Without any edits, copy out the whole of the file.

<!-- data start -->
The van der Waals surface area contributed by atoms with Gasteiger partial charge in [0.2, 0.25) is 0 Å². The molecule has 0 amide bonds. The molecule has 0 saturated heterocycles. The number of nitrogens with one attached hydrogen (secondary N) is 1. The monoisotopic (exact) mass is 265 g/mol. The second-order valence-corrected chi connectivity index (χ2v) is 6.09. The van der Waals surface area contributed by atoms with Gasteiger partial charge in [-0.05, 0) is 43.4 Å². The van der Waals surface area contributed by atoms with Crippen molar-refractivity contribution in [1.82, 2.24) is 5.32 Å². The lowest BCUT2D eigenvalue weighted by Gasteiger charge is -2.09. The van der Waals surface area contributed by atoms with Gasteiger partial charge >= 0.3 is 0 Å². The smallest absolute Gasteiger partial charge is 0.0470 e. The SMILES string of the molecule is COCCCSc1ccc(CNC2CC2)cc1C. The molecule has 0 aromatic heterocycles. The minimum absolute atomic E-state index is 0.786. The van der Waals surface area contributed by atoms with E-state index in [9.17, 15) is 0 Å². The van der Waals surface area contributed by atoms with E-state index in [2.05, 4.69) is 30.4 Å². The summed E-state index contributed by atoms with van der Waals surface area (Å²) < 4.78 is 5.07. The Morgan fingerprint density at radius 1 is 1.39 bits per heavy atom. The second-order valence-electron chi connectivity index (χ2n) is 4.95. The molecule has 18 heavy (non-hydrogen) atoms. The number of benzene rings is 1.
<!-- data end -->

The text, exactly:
The van der Waals surface area contributed by atoms with Gasteiger partial charge in [0.2, 0.25) is 0 Å². The molecule has 0 amide bonds. The molecule has 0 saturated heterocycles. The number of nitrogens with one attached hydrogen (secondary N) is 1. The monoisotopic (exact) mass is 265 g/mol. The second-order valence-corrected chi connectivity index (χ2v) is 6.09. The van der Waals surface area contributed by atoms with Gasteiger partial charge in [-0.05, 0) is 43.4 Å². The van der Waals surface area contributed by atoms with Crippen molar-refractivity contribution in [1.82, 2.24) is 5.32 Å². The lowest BCUT2D eigenvalue weighted by Gasteiger charge is -2.09. The van der Waals surface area contributed by atoms with Gasteiger partial charge >= 0.3 is 0 Å². The smallest absolute Gasteiger partial charge is 0.0470 e. The SMILES string of the molecule is COCCCSc1ccc(CNC2CC2)cc1C. The molecule has 0 aromatic heterocycles. The minimum absolute atomic E-state index is 0.786. The van der Waals surface area contributed by atoms with E-state index in [9.17, 15) is 0 Å². The van der Waals surface area contributed by atoms with E-state index in [2.05, 4.69) is 30.4 Å². The summed E-state index contributed by atoms with van der Waals surface area (Å²) < 4.78 is 5.07. The Morgan fingerprint density at radius 1 is 1.39 bits per heavy atom. The second-order valence-electron chi connectivity index (χ2n) is 4.95. The molecule has 18 heavy (non-hydrogen) atoms. The number of benzene rings is 1.